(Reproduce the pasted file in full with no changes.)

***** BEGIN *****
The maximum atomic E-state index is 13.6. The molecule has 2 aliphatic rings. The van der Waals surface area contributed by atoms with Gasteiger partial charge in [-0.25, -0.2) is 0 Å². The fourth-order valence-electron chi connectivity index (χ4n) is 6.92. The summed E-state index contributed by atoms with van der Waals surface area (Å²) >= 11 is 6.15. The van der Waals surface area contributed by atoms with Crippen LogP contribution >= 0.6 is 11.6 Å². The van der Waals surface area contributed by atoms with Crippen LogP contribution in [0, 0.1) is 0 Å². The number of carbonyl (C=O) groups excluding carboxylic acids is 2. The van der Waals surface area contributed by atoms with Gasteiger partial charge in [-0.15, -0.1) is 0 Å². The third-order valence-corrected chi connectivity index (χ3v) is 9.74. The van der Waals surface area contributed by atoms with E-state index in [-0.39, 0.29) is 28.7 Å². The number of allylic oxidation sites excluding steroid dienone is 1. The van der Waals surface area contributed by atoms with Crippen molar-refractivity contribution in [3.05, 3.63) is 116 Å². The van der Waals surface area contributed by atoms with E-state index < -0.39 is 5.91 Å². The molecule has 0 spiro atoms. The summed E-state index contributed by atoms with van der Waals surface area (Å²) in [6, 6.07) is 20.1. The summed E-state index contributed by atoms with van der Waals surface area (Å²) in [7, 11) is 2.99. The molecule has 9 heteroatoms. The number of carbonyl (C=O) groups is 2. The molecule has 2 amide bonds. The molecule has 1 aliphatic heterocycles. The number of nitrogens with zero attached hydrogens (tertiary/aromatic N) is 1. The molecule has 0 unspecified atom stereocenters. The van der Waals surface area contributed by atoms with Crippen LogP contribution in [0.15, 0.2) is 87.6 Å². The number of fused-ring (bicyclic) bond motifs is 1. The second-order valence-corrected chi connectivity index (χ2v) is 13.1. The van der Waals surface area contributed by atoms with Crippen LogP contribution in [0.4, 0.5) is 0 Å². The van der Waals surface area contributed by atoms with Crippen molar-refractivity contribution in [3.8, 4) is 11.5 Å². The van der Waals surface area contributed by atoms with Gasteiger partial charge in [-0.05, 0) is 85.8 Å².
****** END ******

The maximum atomic E-state index is 13.6. The molecule has 2 aliphatic rings. The van der Waals surface area contributed by atoms with Gasteiger partial charge in [-0.25, -0.2) is 0 Å². The fourth-order valence-electron chi connectivity index (χ4n) is 6.92. The summed E-state index contributed by atoms with van der Waals surface area (Å²) >= 11 is 6.15. The van der Waals surface area contributed by atoms with Crippen LogP contribution >= 0.6 is 11.6 Å². The van der Waals surface area contributed by atoms with Crippen LogP contribution in [0, 0.1) is 0 Å². The number of carbonyl (C=O) groups excluding carboxylic acids is 2. The van der Waals surface area contributed by atoms with Gasteiger partial charge in [-0.15, -0.1) is 0 Å². The third-order valence-corrected chi connectivity index (χ3v) is 9.74. The van der Waals surface area contributed by atoms with E-state index in [-0.39, 0.29) is 28.7 Å². The number of allylic oxidation sites excluding steroid dienone is 1. The van der Waals surface area contributed by atoms with Crippen molar-refractivity contribution in [3.05, 3.63) is 116 Å². The van der Waals surface area contributed by atoms with E-state index < -0.39 is 5.91 Å². The molecule has 0 spiro atoms. The summed E-state index contributed by atoms with van der Waals surface area (Å²) in [6, 6.07) is 20.1. The summed E-state index contributed by atoms with van der Waals surface area (Å²) in [7, 11) is 2.99. The molecule has 9 heteroatoms. The number of carbonyl (C=O) groups is 2. The molecule has 2 amide bonds. The molecule has 1 aliphatic heterocycles. The number of nitrogens with zero attached hydrogens (tertiary/aromatic N) is 1. The molecule has 0 unspecified atom stereocenters. The van der Waals surface area contributed by atoms with Crippen LogP contribution in [0.15, 0.2) is 87.6 Å². The number of fused-ring (bicyclic) bond motifs is 1. The second-order valence-corrected chi connectivity index (χ2v) is 13.1. The van der Waals surface area contributed by atoms with Crippen LogP contribution in [0.4, 0.5) is 0 Å². The van der Waals surface area contributed by atoms with Crippen molar-refractivity contribution in [3.8, 4) is 11.5 Å². The van der Waals surface area contributed by atoms with Gasteiger partial charge in [-0.05, 0) is 85.8 Å².